The mother of almost all rice dishes, Pilaf!
Briyani, Asian Fried Rice, Italian Risotto, Jambalaya, Chelow and Spanish Paella are all the descendants of the Rice Pilaf. I guess most of us don’t know that but that’s a fact and not only that some other grain type dishes which are rendered in fat and flavoured and mixed with some vegetables and sometimes meat is also related to this centuries old recipe.
First accounts of this recipe according to food historians were found during the 5th century BCE in the Middle East more specifically it is credited to the Persian Empire. It then became popular as well in the Mediterranean region as it was a popular trade route and partners of the Persians, from there it then was spread to different parts of Eastern Europe. It was then brought to the Americas as one of the results of the exploration of the “New World“.
Commonly when we hear the term pilaf we immediately associate it with rice but traditional pilaf which are also called pilau can contain other grains. Whether it is pilaf or pilau the cooking process is similar. First any uncooked or dried grain is sautéed in fat like butter or oil, broth is then added to continue the cooking process, also a variety of meats and vegetables may be added. It can be enjoyed as a full meal or just as a side dish.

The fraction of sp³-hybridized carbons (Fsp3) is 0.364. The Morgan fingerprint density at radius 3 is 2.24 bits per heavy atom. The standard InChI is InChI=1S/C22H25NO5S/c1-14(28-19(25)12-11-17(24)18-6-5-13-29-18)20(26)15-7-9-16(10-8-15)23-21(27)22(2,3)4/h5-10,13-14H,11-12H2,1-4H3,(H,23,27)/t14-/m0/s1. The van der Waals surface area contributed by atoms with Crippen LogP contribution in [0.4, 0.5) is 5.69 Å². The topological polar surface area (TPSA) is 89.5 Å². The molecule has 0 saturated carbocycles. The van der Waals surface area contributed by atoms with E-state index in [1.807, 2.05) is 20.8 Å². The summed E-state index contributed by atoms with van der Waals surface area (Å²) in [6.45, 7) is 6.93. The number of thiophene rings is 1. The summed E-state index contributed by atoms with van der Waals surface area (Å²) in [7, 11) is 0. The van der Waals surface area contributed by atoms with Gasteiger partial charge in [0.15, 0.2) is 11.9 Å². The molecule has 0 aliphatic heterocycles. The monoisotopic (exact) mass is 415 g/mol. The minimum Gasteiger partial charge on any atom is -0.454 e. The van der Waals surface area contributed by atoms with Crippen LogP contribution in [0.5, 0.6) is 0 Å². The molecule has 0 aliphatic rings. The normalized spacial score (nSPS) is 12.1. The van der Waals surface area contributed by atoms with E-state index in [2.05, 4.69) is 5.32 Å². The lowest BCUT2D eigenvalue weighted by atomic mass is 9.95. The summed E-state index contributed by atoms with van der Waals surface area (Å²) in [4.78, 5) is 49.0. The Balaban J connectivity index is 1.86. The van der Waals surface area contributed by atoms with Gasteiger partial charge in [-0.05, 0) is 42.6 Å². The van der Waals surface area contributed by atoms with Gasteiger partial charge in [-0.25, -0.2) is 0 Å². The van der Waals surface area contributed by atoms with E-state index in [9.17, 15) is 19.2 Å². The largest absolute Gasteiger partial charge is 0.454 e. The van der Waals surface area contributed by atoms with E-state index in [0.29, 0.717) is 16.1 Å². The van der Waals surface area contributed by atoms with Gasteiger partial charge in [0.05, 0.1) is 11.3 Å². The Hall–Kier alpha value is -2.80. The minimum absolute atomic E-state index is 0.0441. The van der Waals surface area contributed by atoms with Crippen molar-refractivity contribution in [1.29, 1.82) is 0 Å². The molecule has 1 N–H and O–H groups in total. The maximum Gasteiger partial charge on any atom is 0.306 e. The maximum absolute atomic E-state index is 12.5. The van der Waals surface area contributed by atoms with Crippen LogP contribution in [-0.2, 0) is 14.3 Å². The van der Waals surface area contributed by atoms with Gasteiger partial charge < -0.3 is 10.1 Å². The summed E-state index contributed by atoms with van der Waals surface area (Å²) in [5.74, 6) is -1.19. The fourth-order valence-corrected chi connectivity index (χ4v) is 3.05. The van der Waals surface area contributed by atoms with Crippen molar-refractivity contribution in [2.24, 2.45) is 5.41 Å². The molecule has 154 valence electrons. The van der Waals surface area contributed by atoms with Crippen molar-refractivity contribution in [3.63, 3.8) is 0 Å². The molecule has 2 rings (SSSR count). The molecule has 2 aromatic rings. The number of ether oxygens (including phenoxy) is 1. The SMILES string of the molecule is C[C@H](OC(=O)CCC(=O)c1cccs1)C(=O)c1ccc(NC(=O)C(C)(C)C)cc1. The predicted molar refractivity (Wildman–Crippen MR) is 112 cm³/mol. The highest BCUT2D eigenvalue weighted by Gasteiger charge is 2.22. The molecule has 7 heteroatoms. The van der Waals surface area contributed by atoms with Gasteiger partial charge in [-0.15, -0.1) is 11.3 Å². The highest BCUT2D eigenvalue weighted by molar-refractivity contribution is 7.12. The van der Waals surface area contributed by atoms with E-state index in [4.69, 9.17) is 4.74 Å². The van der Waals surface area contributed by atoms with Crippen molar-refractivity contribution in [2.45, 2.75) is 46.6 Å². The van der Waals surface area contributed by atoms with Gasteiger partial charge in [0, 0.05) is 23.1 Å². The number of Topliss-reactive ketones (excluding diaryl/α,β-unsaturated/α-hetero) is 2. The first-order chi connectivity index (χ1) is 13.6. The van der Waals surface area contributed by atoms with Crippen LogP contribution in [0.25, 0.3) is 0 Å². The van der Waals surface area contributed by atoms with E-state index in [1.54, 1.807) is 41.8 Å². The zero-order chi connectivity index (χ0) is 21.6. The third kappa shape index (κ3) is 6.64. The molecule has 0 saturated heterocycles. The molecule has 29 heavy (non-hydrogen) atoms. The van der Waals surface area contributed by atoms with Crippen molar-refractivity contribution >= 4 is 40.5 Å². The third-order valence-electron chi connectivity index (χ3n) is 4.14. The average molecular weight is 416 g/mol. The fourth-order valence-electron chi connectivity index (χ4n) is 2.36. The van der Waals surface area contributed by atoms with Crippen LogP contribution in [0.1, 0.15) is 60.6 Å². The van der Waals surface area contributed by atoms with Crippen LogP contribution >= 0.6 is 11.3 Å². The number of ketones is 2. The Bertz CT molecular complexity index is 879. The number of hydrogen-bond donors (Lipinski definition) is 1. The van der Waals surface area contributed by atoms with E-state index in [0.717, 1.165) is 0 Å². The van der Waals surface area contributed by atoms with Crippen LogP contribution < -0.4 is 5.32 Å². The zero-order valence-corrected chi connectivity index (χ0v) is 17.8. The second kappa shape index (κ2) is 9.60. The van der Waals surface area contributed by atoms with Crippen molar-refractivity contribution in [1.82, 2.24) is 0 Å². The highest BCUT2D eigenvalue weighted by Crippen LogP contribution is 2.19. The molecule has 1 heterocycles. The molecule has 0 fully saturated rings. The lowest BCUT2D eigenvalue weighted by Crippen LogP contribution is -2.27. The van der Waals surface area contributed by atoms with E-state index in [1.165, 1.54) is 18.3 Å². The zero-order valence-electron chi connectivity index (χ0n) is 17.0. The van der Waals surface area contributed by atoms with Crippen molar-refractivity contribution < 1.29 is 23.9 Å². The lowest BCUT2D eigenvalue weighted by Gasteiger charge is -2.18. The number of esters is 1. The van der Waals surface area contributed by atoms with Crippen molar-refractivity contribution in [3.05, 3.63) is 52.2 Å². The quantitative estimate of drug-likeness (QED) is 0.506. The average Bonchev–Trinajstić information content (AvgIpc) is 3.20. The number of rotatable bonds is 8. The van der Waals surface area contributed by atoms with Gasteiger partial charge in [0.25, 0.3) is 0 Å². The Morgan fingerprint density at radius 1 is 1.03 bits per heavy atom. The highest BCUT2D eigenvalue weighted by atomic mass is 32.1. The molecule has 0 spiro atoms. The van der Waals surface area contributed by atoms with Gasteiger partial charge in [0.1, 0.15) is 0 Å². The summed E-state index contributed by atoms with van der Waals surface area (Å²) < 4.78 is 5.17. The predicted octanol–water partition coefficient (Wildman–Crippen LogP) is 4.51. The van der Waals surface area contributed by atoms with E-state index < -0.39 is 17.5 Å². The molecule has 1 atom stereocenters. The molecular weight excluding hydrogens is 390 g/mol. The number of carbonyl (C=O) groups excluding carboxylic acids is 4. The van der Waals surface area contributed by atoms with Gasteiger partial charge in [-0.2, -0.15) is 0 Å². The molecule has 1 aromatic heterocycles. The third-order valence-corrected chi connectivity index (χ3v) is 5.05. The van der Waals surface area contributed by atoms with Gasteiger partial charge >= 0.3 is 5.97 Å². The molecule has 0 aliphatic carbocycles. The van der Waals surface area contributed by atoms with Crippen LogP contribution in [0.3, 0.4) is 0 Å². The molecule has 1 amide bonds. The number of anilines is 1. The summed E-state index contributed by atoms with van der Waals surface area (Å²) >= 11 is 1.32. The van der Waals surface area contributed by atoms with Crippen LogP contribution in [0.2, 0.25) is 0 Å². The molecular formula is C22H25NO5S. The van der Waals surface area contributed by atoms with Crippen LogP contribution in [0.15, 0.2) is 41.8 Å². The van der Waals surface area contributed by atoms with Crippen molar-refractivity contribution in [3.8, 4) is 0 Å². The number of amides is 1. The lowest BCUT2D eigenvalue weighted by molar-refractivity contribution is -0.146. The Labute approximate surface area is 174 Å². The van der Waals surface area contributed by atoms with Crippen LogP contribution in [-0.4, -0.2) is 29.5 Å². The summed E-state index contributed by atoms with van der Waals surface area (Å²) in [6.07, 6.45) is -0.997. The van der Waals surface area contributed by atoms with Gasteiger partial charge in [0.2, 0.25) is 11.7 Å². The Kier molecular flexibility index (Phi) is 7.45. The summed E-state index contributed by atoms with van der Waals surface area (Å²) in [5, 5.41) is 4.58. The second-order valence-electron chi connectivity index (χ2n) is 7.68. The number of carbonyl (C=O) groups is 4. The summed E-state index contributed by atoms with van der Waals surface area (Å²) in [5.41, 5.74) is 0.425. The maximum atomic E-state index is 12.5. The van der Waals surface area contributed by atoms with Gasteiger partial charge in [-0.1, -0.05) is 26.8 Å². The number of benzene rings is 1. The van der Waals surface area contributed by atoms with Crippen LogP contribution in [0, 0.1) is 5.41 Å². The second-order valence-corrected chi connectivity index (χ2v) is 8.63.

- 2 cups long grain white rice
- 1 medium white onion, chopped
- 4 tbsp butter
- 3 cups chicken stock
- 1 carrot, grated
- 1 cup peas
- 1 pinch saffron
- ½ tsp paprika
- In a pan add butter and cook onions until soft in low heat.
- Bring heat to medium high then add rice then cook until it's just lightly toasted.
- Add the chicken stock, saffron and paprika bring it to a boil then give it a mix scraping the bottom so they don’t burn. Turn heat to medium and cover pan and cook for 10 minutes. At this stage most of the liquid is already absorbed by the rice.
- Mix the rice then add carrot and peas, season with salt then simmer in very low heat for 5 to 7 minutes or until water dries out.
- Turn off heat then fluff the rice, serve while hot.